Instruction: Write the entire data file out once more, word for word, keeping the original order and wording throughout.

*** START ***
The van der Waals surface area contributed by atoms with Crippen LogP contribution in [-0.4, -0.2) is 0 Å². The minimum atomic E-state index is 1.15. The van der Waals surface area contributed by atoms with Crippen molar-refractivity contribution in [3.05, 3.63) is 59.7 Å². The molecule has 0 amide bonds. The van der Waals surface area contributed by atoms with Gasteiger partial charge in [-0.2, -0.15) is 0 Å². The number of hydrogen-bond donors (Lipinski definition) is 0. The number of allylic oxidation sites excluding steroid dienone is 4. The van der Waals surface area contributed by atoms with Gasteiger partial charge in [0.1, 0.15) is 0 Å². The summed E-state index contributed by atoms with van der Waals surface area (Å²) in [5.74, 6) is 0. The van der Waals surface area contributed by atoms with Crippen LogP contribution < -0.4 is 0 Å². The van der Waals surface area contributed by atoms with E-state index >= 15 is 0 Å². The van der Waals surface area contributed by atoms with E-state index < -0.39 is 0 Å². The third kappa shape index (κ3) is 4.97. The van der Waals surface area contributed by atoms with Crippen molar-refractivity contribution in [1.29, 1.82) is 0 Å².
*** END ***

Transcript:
The van der Waals surface area contributed by atoms with Crippen LogP contribution in [-0.4, -0.2) is 0 Å². The minimum atomic E-state index is 1.15. The van der Waals surface area contributed by atoms with Crippen molar-refractivity contribution in [3.05, 3.63) is 59.7 Å². The molecule has 0 amide bonds. The van der Waals surface area contributed by atoms with Gasteiger partial charge in [-0.2, -0.15) is 0 Å². The number of hydrogen-bond donors (Lipinski definition) is 0. The number of allylic oxidation sites excluding steroid dienone is 4. The van der Waals surface area contributed by atoms with Gasteiger partial charge in [0.1, 0.15) is 0 Å². The summed E-state index contributed by atoms with van der Waals surface area (Å²) in [5.74, 6) is 0. The van der Waals surface area contributed by atoms with Crippen LogP contribution < -0.4 is 0 Å². The van der Waals surface area contributed by atoms with E-state index >= 15 is 0 Å². The van der Waals surface area contributed by atoms with E-state index < -0.39 is 0 Å². The third kappa shape index (κ3) is 4.97. The van der Waals surface area contributed by atoms with Crippen molar-refractivity contribution in [1.29, 1.82) is 0 Å².